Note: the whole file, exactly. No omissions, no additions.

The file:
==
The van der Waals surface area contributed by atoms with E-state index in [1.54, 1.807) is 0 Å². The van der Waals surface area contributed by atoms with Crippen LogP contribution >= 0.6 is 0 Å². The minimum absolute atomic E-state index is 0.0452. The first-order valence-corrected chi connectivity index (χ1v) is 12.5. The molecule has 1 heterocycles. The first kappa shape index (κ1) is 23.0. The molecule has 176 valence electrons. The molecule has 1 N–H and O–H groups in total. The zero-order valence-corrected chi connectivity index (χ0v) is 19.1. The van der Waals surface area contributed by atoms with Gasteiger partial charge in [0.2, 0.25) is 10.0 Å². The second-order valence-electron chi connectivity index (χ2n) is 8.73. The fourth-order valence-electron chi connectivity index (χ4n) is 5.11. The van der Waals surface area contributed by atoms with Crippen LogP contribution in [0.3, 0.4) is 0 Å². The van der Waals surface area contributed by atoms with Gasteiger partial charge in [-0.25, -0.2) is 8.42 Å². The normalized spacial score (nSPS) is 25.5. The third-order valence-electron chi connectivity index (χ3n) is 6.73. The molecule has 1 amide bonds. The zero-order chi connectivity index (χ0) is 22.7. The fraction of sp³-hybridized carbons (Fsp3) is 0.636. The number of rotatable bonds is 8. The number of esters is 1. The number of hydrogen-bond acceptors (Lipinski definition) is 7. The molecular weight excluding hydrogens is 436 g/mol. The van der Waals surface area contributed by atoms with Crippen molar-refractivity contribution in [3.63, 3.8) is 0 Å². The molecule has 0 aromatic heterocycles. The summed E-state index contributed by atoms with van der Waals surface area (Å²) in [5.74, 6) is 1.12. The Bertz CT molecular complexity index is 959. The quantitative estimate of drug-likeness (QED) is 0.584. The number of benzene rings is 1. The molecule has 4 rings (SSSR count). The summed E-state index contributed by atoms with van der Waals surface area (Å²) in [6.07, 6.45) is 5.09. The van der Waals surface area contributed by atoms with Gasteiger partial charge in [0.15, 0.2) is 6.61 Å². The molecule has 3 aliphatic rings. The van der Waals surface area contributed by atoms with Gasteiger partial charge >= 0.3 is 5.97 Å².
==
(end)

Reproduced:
The van der Waals surface area contributed by atoms with E-state index in [1.54, 1.807) is 0 Å². The van der Waals surface area contributed by atoms with Crippen LogP contribution >= 0.6 is 0 Å². The minimum absolute atomic E-state index is 0.0452. The first-order valence-corrected chi connectivity index (χ1v) is 12.5. The molecule has 1 heterocycles. The first kappa shape index (κ1) is 23.0. The molecule has 176 valence electrons. The molecule has 1 N–H and O–H groups in total. The zero-order valence-corrected chi connectivity index (χ0v) is 19.1. The van der Waals surface area contributed by atoms with Gasteiger partial charge in [0.2, 0.25) is 10.0 Å². The second-order valence-electron chi connectivity index (χ2n) is 8.73. The fourth-order valence-electron chi connectivity index (χ4n) is 5.11. The van der Waals surface area contributed by atoms with Crippen LogP contribution in [0.3, 0.4) is 0 Å². The van der Waals surface area contributed by atoms with Gasteiger partial charge in [-0.25, -0.2) is 8.42 Å². The normalized spacial score (nSPS) is 25.5. The third-order valence-electron chi connectivity index (χ3n) is 6.73. The molecule has 1 amide bonds. The zero-order chi connectivity index (χ0) is 22.7. The fraction of sp³-hybridized carbons (Fsp3) is 0.636. The number of rotatable bonds is 8. The number of esters is 1. The number of hydrogen-bond acceptors (Lipinski definition) is 7. The molecular weight excluding hydrogens is 436 g/mol. The van der Waals surface area contributed by atoms with Crippen molar-refractivity contribution in [3.63, 3.8) is 0 Å². The molecule has 0 aromatic heterocycles. The summed E-state index contributed by atoms with van der Waals surface area (Å²) in [5.74, 6) is 1.12. The Bertz CT molecular complexity index is 959. The quantitative estimate of drug-likeness (QED) is 0.584. The number of benzene rings is 1. The molecule has 4 rings (SSSR count). The summed E-state index contributed by atoms with van der Waals surface area (Å²) in [6.07, 6.45) is 5.09. The van der Waals surface area contributed by atoms with Gasteiger partial charge in [0.15, 0.2) is 6.61 Å². The molecule has 3 aliphatic rings. The van der Waals surface area contributed by atoms with Gasteiger partial charge >= 0.3 is 5.97 Å².